The Facebook page of my friend Alden, the oboist, linked to an article on Benoit Rolland, winner of a 2012 MacArthur Award. Alden said Roland reminded him of the sushi genius in “Jiro Dreams of Sushi,” a film about a very intense and innovative perfectionist.
The story that Kathleen Burge wrote for the Boston Globe suggests just how inventive Rolland is. “For his entire professional life, Benoît Rolland has been making bows for stringed instruments with one goal: making music easier to play.
“ ‘If a musician is not comfortable with the bow, the bow becomes an obstacle, and he or she cannot be free to play,’ Rolland said. …
“This fall, Rolland, who lives in Watertown with his wife, was rewarded for his innovations and artistry over a career that has included making about 1,800 bows. He was named one of 23 MacArthur Foundation fellows, and given an unrestricted grant of $500,000. …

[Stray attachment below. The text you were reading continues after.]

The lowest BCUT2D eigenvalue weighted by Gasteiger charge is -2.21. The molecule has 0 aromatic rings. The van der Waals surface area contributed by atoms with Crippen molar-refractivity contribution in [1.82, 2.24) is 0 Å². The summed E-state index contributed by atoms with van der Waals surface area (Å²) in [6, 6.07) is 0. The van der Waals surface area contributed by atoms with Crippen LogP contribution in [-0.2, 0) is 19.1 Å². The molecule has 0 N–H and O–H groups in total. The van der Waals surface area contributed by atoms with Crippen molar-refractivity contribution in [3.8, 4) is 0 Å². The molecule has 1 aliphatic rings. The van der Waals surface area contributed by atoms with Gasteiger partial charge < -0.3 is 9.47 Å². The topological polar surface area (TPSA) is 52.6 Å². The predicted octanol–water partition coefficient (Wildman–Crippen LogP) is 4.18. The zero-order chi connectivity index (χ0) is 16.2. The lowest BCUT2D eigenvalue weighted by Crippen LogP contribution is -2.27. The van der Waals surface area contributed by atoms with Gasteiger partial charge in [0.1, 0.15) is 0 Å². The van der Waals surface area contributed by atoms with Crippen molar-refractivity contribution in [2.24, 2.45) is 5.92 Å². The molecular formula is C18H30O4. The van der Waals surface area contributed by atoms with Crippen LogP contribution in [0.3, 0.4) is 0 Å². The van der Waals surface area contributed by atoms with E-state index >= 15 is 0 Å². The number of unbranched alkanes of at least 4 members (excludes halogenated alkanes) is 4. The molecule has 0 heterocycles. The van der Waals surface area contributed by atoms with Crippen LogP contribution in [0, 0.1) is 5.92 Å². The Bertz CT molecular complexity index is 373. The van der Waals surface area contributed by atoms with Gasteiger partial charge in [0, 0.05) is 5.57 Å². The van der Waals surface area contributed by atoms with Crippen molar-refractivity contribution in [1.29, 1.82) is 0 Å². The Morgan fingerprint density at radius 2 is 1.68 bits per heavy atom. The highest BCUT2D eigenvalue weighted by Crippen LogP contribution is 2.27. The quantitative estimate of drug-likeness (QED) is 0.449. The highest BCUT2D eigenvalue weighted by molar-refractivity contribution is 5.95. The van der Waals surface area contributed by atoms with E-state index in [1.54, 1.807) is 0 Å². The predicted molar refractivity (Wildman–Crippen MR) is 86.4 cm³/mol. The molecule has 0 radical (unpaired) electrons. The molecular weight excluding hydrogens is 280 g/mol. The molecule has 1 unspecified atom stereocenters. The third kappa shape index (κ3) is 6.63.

“Over the years Rolland has made bows for some of the world’s most famous musicians, including violinists Yehudi Menuhin and Anne-Sophie Mutter.
“Kim Kashkashian, a violist who teaches at New England Conservatory, has asked Rolland to make two bows for her.
“ ‘He actually will listen to you play and watch you play and instinctively understand the style of your playing, the particular sensuality of your bow and string relationship,’ said Kashkashian, also a leader with the local Music for Food program.
“Each of the bows Holland made for her has distinctive qualities. One works especially well if she is playing chamber music with a piano, Kashkashian said. ‘The second bow he made for me, which has a really deep chocolatey sound, I would tend to use if I were playing completely alone.’ ”
Read the Globe article here.